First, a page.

Staunton, April 2 – Just as it has sought to portray Russia as a besieged fortress surrounded by enemies, so too the Putin regime has cut itself off from the world and even its own people, a strategy that means its answers to challenges from both are becoming ever more absurd, according to Sergey Shelin.
The Rosbalt commentator says that having “barricaded themselves from life, many representatives of the Russian authorities today truly do not understand that in addition to their alternative world, there is a real one” and are responding to their own imagined reality rather than to it (rosbalt.ru/blogs/2018/03/30/1692942.html).
People like Senator Elena Mizulina with her comments about how the Kemerovo fire was “a knife in the back of Putin” and then-governor Aman Tuleyev about how outside agitators were responsible for the protests are not so much seeking personal advantage but simply reflecting the isolation and ignorance of those in the elite around them, Shelin continues.
The less the members of the elite know about the world beyond their own, the more ridiculous and absurd their actions become both at home and abroad, he says. Russian diplomacy acts as if tit-for-tat responses are appropriate in a world that is far from balanced between two systems.
“Thirty countries ‘out of false solidarity’ introduce diplomatic sanctions” against Russia, the Rosbalt commentator says. “The principle of balance of forces and influence require that another 30 countries be found who out of true solidarity would introduce the same sanctions against the US and Britain. Well, perhaps not 30, but at least two or three.”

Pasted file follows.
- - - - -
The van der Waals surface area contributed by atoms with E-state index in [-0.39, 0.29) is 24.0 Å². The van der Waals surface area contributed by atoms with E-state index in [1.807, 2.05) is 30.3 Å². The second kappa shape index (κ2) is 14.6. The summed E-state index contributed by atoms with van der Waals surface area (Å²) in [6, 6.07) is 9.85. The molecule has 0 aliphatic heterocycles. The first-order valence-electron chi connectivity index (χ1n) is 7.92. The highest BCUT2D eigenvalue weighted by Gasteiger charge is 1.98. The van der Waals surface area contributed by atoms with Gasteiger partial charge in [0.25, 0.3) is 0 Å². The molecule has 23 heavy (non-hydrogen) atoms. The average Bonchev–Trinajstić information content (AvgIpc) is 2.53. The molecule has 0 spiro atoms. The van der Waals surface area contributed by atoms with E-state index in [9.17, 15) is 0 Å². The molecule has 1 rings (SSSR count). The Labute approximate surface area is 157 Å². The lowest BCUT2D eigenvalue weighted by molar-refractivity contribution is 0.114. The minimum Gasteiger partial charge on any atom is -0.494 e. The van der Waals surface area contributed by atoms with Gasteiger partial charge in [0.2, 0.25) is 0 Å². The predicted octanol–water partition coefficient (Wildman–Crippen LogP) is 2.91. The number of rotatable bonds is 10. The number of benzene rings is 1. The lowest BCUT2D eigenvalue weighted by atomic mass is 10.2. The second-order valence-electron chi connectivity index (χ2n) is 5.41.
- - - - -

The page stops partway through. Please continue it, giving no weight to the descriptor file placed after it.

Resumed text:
But not one, not Belarus, not Kazakhstan and not China have; and consequently, there is no basis for talking about an equivalent response. The same is true about defense spending: The US boosts its military budget by 80 billion US dollars in one year, an amount equal to all Russia will spend in total – and the Putin elite and its friends speak of balance.
The Russian elite is equally cut off from and in ignorance of its own people. It satisfies itself with a manipulated election result and with polls show that 70 percent of Russians approve whatever the Kremlin does. But to do so is delusional, as becomes obvious if one asks only two questions.
On the one hand, when Russians are asked what areas Putin has devoted insufficient attention to, they respond the struggle with poverty and raising pensions, with “only two percent” saying that he doesn’t pay enough attention to the army and weaponry.
And on the other, when they are asked what areas the Kremlin leader devotes too much attention, 46 percent point to the army and weaponry. The economy which ranks second in this list garners only eight percent.
“The people of course in words approves the bosses just as it approved them in Soviet times. But when they consider specific things, they focus” as their les do not “on measures leading to an improvement of their lives rather than on an arms race,” Shelin continues.
Those on top in Putin’s system are so isolated from reality that they do not understand that measuring their popularity on the basis of an election or a poll on general support is equivalent to “coming up with ratings of the general secretaries on the basis of the unchanging results of Soviet elections.”